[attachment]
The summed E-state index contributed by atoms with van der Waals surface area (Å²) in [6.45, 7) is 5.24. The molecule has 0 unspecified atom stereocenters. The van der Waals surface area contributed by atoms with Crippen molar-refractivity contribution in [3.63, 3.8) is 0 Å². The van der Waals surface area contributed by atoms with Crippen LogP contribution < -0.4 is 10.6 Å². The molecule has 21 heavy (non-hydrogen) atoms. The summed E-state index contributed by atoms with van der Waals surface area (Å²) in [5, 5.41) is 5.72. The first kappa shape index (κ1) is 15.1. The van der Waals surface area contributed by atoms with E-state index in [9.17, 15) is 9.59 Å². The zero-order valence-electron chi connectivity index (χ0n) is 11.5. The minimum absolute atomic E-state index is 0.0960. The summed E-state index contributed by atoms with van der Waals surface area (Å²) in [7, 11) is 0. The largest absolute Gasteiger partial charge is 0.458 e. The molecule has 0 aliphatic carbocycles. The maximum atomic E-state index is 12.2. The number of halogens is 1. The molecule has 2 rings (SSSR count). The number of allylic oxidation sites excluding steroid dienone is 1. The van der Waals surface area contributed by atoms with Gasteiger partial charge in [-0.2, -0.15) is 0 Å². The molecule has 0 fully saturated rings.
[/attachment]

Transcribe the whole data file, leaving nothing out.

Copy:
The summed E-state index contributed by atoms with van der Waals surface area (Å²) in [6.45, 7) is 5.24. The molecule has 0 unspecified atom stereocenters. The van der Waals surface area contributed by atoms with Crippen molar-refractivity contribution in [3.63, 3.8) is 0 Å². The van der Waals surface area contributed by atoms with Crippen LogP contribution < -0.4 is 10.6 Å². The molecule has 21 heavy (non-hydrogen) atoms. The summed E-state index contributed by atoms with van der Waals surface area (Å²) in [5, 5.41) is 5.72. The first kappa shape index (κ1) is 15.1. The van der Waals surface area contributed by atoms with E-state index in [9.17, 15) is 9.59 Å². The zero-order valence-electron chi connectivity index (χ0n) is 11.5. The minimum absolute atomic E-state index is 0.0960. The summed E-state index contributed by atoms with van der Waals surface area (Å²) in [7, 11) is 0. The largest absolute Gasteiger partial charge is 0.458 e. The molecule has 0 aliphatic carbocycles. The maximum atomic E-state index is 12.2. The number of halogens is 1. The molecule has 2 rings (SSSR count). The number of allylic oxidation sites excluding steroid dienone is 1. The van der Waals surface area contributed by atoms with Gasteiger partial charge in [-0.2, -0.15) is 0 Å². The molecule has 0 fully saturated rings.